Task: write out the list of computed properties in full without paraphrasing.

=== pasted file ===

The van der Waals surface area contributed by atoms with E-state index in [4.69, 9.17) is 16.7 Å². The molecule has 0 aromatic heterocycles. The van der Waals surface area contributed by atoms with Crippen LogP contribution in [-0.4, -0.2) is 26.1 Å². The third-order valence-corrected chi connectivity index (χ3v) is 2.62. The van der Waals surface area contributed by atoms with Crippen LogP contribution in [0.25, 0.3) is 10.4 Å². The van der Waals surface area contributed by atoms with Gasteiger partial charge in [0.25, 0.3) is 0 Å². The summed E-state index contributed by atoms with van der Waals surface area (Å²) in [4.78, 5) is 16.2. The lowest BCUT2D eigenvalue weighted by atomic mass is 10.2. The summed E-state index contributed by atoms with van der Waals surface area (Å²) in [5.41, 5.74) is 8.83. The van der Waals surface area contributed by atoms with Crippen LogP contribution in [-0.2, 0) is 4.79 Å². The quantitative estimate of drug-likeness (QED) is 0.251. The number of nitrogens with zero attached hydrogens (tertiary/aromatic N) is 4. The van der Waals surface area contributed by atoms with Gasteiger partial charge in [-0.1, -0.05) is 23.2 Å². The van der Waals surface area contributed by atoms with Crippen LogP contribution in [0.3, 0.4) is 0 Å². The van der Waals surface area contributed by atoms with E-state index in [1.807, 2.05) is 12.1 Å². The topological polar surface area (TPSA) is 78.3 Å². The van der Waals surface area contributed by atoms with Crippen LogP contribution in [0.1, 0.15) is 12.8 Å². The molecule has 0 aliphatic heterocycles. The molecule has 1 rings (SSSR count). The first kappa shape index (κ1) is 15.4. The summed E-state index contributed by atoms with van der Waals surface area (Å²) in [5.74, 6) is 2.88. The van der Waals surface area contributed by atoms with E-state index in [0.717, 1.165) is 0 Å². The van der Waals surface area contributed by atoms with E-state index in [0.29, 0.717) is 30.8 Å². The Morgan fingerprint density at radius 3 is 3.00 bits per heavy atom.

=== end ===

The van der Waals surface area contributed by atoms with E-state index in [4.69, 9.17) is 16.7 Å². The molecule has 0 aromatic heterocycles. The van der Waals surface area contributed by atoms with Crippen LogP contribution in [-0.4, -0.2) is 26.1 Å². The third-order valence-corrected chi connectivity index (χ3v) is 2.62. The van der Waals surface area contributed by atoms with Crippen LogP contribution in [0.25, 0.3) is 10.4 Å². The van der Waals surface area contributed by atoms with Gasteiger partial charge in [0.25, 0.3) is 0 Å². The summed E-state index contributed by atoms with van der Waals surface area (Å²) in [4.78, 5) is 16.2. The lowest BCUT2D eigenvalue weighted by atomic mass is 10.2. The summed E-state index contributed by atoms with van der Waals surface area (Å²) in [5.41, 5.74) is 8.83. The van der Waals surface area contributed by atoms with Crippen LogP contribution in [-0.2, 0) is 4.79 Å². The quantitative estimate of drug-likeness (QED) is 0.251. The number of nitrogens with zero attached hydrogens (tertiary/aromatic N) is 4. The van der Waals surface area contributed by atoms with Gasteiger partial charge in [-0.1, -0.05) is 23.2 Å². The van der Waals surface area contributed by atoms with Crippen LogP contribution in [0.3, 0.4) is 0 Å². The van der Waals surface area contributed by atoms with E-state index in [1.807, 2.05) is 12.1 Å². The topological polar surface area (TPSA) is 78.3 Å². The van der Waals surface area contributed by atoms with Crippen LogP contribution in [0.1, 0.15) is 12.8 Å². The molecule has 0 aliphatic heterocycles. The molecule has 1 rings (SSSR count). The first kappa shape index (κ1) is 15.4. The summed E-state index contributed by atoms with van der Waals surface area (Å²) in [5.74, 6) is 2.88. The van der Waals surface area contributed by atoms with E-state index in [0.717, 1.165) is 0 Å². The van der Waals surface area contributed by atoms with E-state index in [0.29, 0.717) is 30.8 Å². The Morgan fingerprint density at radius 3 is 3.00 bits per heavy atom.